Steven Cole Smith
Steven Cole Smith Contributor
11/30/19 9:00 a.m.

 

Story by Steven Cole Smith • Photography as Credited

 

Photography Credit: Dave Green

 

First, there’s that engine.

Yes, of course this 1966 Chevrolet Corvette is gorgeous inside and out. And yes, of course its owner and driver is Ray Evernham, who won three NASCAR Monster Energy Cup championships and 47 races with driver Jeff Gordon at Hendrick Motorsports.

But hearing Evernham tear down the back straight at Sebring International Raceway, the Corvette’s 427-cubic-inch big-block V8 at full song en route to a class victory in the Historic Sportscar Racing series event, you overlook for a moment how pretty the car is and how famous its driver has become. You just listen.

Nothing against the pack of Porsche 911s trailing Evernham’s Corvette, but when you’ve grown up falling asleep every night to the soundtrack of an American V8 playing in your head, nothing else compares.

Once you know the pre-NASCAR history of Ray Evernham, you won’t be surprised he’s driving a race car instead of working on it. That was always the plan: Sure, Evernham liked working on cars, but he wanted to be a driver. That’s probably why, in late 1991, he went to work for Alan Kulwicki, the last owner-driver to win a Cup championship, and likely the last one who ever will. But their two very strong personalities clashed, and Evernham quit after six weeks.

But by then, though, Evernham knew he wouldn’t be able to make a living as a driver, a painful and lasting lesson dealt by a mistake he made on track–and a very solid concrete wall. More about that in a moment.

After Evernham split with Kulwicki, Ford latched on to him and placed him with Bill Davis Racing. There he’d be working on an Xfinity team with Jeff Gordon, a young driver Ford had big plans for. When Gordon suddenly–and, arguably, unprofessionally–jumped to Chevrolet and Rick Hendrick’s team, Evernham followed.

The first Cup race for Gordon and Evernham was the final race of 1992, the Hooter’s 500 at Atlanta Motor Speedway. It also happened to be Richard Petty’s last race, and the race that locked up Alan Kulwicki’s season championship. Six months later, Kulwicki would die in a plane crash.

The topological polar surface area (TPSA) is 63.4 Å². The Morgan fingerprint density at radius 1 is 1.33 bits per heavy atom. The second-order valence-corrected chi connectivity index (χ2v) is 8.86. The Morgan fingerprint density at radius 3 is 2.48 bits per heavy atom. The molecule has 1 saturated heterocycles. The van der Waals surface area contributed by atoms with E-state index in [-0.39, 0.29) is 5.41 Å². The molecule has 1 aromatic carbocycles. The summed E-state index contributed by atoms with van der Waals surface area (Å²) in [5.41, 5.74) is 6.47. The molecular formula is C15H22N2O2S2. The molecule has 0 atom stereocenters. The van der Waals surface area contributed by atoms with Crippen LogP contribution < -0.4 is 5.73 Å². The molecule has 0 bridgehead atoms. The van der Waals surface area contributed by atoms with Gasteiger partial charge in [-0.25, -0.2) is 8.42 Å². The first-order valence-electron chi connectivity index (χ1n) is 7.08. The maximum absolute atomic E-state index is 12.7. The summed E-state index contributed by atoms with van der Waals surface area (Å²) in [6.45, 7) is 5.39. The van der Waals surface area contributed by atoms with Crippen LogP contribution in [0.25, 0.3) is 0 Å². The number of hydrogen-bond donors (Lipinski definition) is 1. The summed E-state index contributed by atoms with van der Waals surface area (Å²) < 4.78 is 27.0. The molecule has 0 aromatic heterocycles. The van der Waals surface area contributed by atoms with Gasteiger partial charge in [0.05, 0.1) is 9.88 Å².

After learning the ropes in 1993, Gordon and Evernham began winning in 1994–and they didn’t stop. The No. 24 DuPont Rainbow Warriors Chevrolet won those 47 races, qualified on the pole 30 times, and won three championships. Perhaps themost startling statistic was that Gordon finished in the top five a remarkable 116 times in 218 races. In endurance events–and every NASCAR race is an endurance event–consistency is crucial, and the Hendrick car had it.

It didn’t hurt that Evernham was an innovator. NASCAR legend Junior Johnson once said Evernham was the smartest crew chief he’d seen. Of course, his ideas didn’t always pay off: NASCAR levied what was then the largest fine ever assessed, $60,000, for an unapproved front suspension part the team used on Gordon’s car for a race in 1995.

Dick Berggren, former editor of Stock Car Racing and Speedway Illustratedmagazines and longtime TV and radio broadcaster, recalls peeking into Evernham’s garage before qualifying at Daytona. It was a chilly day, and Evernham had stationed four pit crew-members beneath the jacked-up car, each with an electric hair dryer, warming up the grease in the wheel bearings and axles. “I hurried up there with my camera and tried to get a shot to put it on the air. Ray ran me out of there. He said, ‘I work my ass off to find an advantage and you want to tell everybody about it!’”

“Ray ran me out of there. He said, ‘I work my ass off to find an advantage and you want to tell everybody about it!’”

Evernham, Berggren says, was the “most cerebral crew chief we had. He did his homework, he studied, he worked hard, and he was good at everything he did.”

Photography Credit: Dave Green

Photograph Courtesy NASCAR

Photograph Courtesy NASCAR

Photograph Courtesy NASCAR

Photograph Courtesy NASCAR

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